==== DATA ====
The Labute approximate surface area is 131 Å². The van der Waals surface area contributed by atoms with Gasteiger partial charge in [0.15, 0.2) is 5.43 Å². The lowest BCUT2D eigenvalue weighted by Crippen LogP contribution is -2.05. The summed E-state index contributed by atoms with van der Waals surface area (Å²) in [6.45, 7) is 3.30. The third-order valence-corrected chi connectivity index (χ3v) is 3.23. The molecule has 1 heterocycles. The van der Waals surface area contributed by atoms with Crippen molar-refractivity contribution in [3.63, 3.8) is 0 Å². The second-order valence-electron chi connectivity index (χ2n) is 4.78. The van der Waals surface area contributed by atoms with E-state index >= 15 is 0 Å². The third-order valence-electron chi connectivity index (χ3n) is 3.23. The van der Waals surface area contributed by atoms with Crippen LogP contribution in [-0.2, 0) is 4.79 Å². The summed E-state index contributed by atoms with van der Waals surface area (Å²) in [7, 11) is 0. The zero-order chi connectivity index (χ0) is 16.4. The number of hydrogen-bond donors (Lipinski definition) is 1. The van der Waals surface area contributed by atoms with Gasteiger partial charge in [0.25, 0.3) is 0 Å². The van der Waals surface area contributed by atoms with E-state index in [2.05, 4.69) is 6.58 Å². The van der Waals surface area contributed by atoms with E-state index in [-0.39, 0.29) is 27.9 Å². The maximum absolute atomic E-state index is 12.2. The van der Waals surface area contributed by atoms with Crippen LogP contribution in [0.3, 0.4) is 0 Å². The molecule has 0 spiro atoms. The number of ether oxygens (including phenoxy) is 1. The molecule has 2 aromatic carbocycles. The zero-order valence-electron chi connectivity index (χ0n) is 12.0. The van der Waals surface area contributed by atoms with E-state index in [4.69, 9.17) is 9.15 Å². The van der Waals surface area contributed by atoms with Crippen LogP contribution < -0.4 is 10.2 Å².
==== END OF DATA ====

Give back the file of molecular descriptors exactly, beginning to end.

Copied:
The Labute approximate surface area is 131 Å². The van der Waals surface area contributed by atoms with Gasteiger partial charge in [0.15, 0.2) is 5.43 Å². The lowest BCUT2D eigenvalue weighted by Crippen LogP contribution is -2.05. The summed E-state index contributed by atoms with van der Waals surface area (Å²) in [6.45, 7) is 3.30. The third-order valence-corrected chi connectivity index (χ3v) is 3.23. The molecule has 1 heterocycles. The van der Waals surface area contributed by atoms with Crippen molar-refractivity contribution in [3.63, 3.8) is 0 Å². The second-order valence-electron chi connectivity index (χ2n) is 4.78. The van der Waals surface area contributed by atoms with E-state index >= 15 is 0 Å². The third-order valence-electron chi connectivity index (χ3n) is 3.23. The van der Waals surface area contributed by atoms with Crippen LogP contribution in [-0.2, 0) is 4.79 Å². The summed E-state index contributed by atoms with van der Waals surface area (Å²) in [7, 11) is 0. The zero-order chi connectivity index (χ0) is 16.4. The number of hydrogen-bond donors (Lipinski definition) is 1. The van der Waals surface area contributed by atoms with Gasteiger partial charge in [0.25, 0.3) is 0 Å². The van der Waals surface area contributed by atoms with E-state index in [2.05, 4.69) is 6.58 Å². The van der Waals surface area contributed by atoms with E-state index in [-0.39, 0.29) is 27.9 Å². The maximum absolute atomic E-state index is 12.2. The van der Waals surface area contributed by atoms with Crippen LogP contribution in [0.3, 0.4) is 0 Å². The molecule has 0 spiro atoms. The number of ether oxygens (including phenoxy) is 1. The molecule has 2 aromatic carbocycles. The zero-order valence-electron chi connectivity index (χ0n) is 12.0. The van der Waals surface area contributed by atoms with E-state index in [4.69, 9.17) is 9.15 Å². The van der Waals surface area contributed by atoms with Crippen LogP contribution < -0.4 is 10.2 Å².